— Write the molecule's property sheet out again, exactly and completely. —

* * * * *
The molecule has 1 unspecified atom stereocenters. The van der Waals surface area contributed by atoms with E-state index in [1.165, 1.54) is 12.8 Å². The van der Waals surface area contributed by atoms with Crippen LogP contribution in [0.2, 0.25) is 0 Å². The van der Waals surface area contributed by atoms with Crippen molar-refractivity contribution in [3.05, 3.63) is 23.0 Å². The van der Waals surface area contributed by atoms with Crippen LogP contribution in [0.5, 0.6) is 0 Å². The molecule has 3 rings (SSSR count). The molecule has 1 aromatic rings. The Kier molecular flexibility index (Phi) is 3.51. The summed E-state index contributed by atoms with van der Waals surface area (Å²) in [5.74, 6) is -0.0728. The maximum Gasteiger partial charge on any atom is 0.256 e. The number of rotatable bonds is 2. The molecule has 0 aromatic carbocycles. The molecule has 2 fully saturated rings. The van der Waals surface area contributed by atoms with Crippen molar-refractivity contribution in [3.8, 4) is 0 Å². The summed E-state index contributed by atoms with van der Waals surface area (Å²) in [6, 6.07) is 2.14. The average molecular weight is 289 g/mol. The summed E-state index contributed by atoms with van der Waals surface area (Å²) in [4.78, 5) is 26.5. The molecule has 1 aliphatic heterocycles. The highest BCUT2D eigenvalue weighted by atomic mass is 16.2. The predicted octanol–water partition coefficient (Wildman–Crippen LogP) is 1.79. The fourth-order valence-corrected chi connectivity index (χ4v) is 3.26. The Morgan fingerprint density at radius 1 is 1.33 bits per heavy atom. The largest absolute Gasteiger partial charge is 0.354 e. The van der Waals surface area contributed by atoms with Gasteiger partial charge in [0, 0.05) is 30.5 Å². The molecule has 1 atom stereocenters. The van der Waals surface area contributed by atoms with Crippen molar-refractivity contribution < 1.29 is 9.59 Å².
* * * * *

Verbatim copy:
The molecule has 1 unspecified atom stereocenters. The van der Waals surface area contributed by atoms with E-state index in [1.165, 1.54) is 12.8 Å². The van der Waals surface area contributed by atoms with Crippen LogP contribution in [0.2, 0.25) is 0 Å². The van der Waals surface area contributed by atoms with Crippen molar-refractivity contribution in [3.05, 3.63) is 23.0 Å². The van der Waals surface area contributed by atoms with Crippen LogP contribution in [0.5, 0.6) is 0 Å². The molecule has 3 rings (SSSR count). The molecule has 1 aromatic rings. The Kier molecular flexibility index (Phi) is 3.51. The summed E-state index contributed by atoms with van der Waals surface area (Å²) in [5.74, 6) is -0.0728. The maximum Gasteiger partial charge on any atom is 0.256 e. The number of rotatable bonds is 2. The molecule has 0 aromatic carbocycles. The molecule has 2 fully saturated rings. The van der Waals surface area contributed by atoms with Crippen molar-refractivity contribution in [3.8, 4) is 0 Å². The summed E-state index contributed by atoms with van der Waals surface area (Å²) in [6, 6.07) is 2.14. The average molecular weight is 289 g/mol. The summed E-state index contributed by atoms with van der Waals surface area (Å²) in [4.78, 5) is 26.5. The molecule has 1 aliphatic heterocycles. The highest BCUT2D eigenvalue weighted by atomic mass is 16.2. The predicted octanol–water partition coefficient (Wildman–Crippen LogP) is 1.79. The fourth-order valence-corrected chi connectivity index (χ4v) is 3.26. The Morgan fingerprint density at radius 1 is 1.33 bits per heavy atom. The largest absolute Gasteiger partial charge is 0.354 e. The van der Waals surface area contributed by atoms with Gasteiger partial charge in [0, 0.05) is 30.5 Å². The molecule has 1 atom stereocenters. The van der Waals surface area contributed by atoms with Crippen molar-refractivity contribution < 1.29 is 9.59 Å².